Dr. Ayush PandeyMBBS,PG Diploma

January 14, 2019

March 06, 2020


What is vertigo?

Vertigo is a sensation of spinning, losing balance or becoming disoriented. Vertigo happens when motor sensations are affected. It can be associated with a serious underlying disease or disorder that affects the sensory function of balance, proprioception or vision. People with vertigo experience dizziness and false spinning sensations.

What are its main signs and symptoms?

The main signs and symptoms associated with vertigo are:

  • Tinnitus (ringing in the ears)
  • Hearing loss
  • Nausea while spinning
  • Changes in breathing pattern and heartbeat
  • Sweating
  • Inability to walk
  • Change in alertness
  • Abnormal eye movements
  • Double vision
  • Facial paralysis
  • Difficulty in speaking
  • Weakness in the arm or leg

What are the main causes?

The cause of vertigo could be any of the following conditions:

How is it diagnosed and treated?

The doctor may order a computed tomography (CT) scan and magnetic resonance imaging (MRI) of the head, electronystagmography (measurement of eye movements), blood tests and an electroencephalogram (EEG) to measure the electrical activity of the brain. The doctor may also go through the medical history to find out if diabetes, heart disease, or any other disorder is causing vertigo.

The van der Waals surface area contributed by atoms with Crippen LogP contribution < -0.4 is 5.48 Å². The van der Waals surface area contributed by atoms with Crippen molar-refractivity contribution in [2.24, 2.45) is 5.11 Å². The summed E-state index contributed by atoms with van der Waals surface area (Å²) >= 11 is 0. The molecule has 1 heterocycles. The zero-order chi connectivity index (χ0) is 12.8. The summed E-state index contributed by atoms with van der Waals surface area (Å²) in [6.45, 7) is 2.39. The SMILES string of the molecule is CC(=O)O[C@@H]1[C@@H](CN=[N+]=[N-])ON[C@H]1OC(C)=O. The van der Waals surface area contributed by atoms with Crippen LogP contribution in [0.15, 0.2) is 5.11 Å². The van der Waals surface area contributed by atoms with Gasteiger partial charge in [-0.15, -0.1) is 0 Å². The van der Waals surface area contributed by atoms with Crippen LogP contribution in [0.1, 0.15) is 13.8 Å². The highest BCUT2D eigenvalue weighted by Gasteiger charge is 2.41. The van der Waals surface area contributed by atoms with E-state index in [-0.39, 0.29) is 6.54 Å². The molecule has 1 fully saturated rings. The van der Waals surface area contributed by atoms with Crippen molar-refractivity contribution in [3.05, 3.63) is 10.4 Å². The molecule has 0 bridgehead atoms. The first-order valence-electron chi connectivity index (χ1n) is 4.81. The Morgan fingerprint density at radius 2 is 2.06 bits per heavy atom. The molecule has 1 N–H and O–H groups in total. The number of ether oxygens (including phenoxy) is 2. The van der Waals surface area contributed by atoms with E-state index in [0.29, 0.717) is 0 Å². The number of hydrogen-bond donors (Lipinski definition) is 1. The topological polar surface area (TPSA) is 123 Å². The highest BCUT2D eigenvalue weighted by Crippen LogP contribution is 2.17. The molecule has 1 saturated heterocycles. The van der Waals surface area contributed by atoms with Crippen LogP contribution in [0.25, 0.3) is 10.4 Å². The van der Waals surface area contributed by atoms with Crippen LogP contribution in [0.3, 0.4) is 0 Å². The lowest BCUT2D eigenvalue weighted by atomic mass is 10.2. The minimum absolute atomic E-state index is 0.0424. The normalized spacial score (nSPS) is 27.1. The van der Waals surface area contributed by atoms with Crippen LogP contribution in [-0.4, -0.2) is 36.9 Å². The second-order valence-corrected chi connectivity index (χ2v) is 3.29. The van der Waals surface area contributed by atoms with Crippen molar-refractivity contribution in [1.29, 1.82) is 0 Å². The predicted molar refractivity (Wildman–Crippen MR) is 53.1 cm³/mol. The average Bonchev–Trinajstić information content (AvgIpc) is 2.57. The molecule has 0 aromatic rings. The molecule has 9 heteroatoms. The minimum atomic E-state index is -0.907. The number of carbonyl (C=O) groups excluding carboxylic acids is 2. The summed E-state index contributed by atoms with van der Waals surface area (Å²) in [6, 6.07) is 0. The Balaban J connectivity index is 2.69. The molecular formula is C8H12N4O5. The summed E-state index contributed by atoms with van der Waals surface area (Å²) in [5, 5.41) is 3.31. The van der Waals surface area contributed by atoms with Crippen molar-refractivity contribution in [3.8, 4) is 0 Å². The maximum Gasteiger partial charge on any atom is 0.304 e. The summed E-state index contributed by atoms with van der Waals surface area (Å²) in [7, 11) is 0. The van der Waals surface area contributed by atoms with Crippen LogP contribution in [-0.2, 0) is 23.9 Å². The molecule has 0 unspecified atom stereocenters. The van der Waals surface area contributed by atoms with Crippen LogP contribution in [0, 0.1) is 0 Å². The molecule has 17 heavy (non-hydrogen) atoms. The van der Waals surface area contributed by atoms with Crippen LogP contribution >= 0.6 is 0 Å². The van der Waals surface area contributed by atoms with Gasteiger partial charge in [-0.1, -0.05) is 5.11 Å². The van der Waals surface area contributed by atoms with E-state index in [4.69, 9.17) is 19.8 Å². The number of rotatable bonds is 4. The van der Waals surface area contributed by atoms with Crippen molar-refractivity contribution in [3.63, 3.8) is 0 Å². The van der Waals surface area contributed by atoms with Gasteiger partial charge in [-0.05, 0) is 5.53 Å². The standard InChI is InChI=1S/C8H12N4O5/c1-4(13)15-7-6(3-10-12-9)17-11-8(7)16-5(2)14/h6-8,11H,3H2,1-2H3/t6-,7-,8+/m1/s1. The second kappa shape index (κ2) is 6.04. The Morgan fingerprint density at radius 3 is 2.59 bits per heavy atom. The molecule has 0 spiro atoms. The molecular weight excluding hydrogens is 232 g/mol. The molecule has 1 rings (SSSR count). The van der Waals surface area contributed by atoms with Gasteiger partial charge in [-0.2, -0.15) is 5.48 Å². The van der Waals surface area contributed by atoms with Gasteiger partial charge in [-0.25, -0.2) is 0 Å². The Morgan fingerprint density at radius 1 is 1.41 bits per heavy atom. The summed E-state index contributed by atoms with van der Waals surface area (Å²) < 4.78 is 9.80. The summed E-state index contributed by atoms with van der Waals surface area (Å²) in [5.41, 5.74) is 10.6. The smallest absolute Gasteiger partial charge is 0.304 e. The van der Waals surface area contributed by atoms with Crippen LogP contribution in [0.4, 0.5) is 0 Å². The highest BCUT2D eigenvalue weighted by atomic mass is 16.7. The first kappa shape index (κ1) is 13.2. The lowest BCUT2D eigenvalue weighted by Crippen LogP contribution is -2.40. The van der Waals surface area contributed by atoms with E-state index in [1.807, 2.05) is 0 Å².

Treatment is provided for vertigo after its cause is determined. The common treatments prescribed for vertigo are:

  • Anti-anxiety drugs
  • Muscle relaxants
  • Exercises to stabilise the gait (manner of walking)
  • Habituation exercises
  • Training for sensory organisation
  • Static and dynamic balance exercises to help balance better
  • Canalith repositioning treatment (CRT) – This treatment is provided for the most common type of vertigo (benign paroxysmal positional vertigo)
  • Aerobic conditioning – A process where continuous rhythmic movements help the lung and heart muscles to pump blood efficiently, making sure that more oxygen is supplied to the muscles and organs.


  1. Melissa S. Bloom et al. What is Vertigo? . American Physical Therapy Association, Section on Neurology [Internet]
  2. Rush University Medical Center. Vertigo. Chicago [Internet]
  3. Northwell Health. What is vertigo treatment?. New York, United States [Internet]
  4. Konrad HR. Vertigo and Associated Symptoms. In: Walker HK, Hall WD, Hurst JW, editors. Clinical Methods: The History, Physical, and Laboratory Examinations. 3rd edition. Boston: Butterworths; 1990. Chapter 123.
  5. MedlinePlus Medical Encyclopedia: US National Library of Medicine; Dizziness and Vertigo

Medicines for Vertigo

Medicines listed below are available for Vertigo. Please note that you should not take any medicines without doctor consultation. Taking any medicine without doctor's consultation can cause serious problems.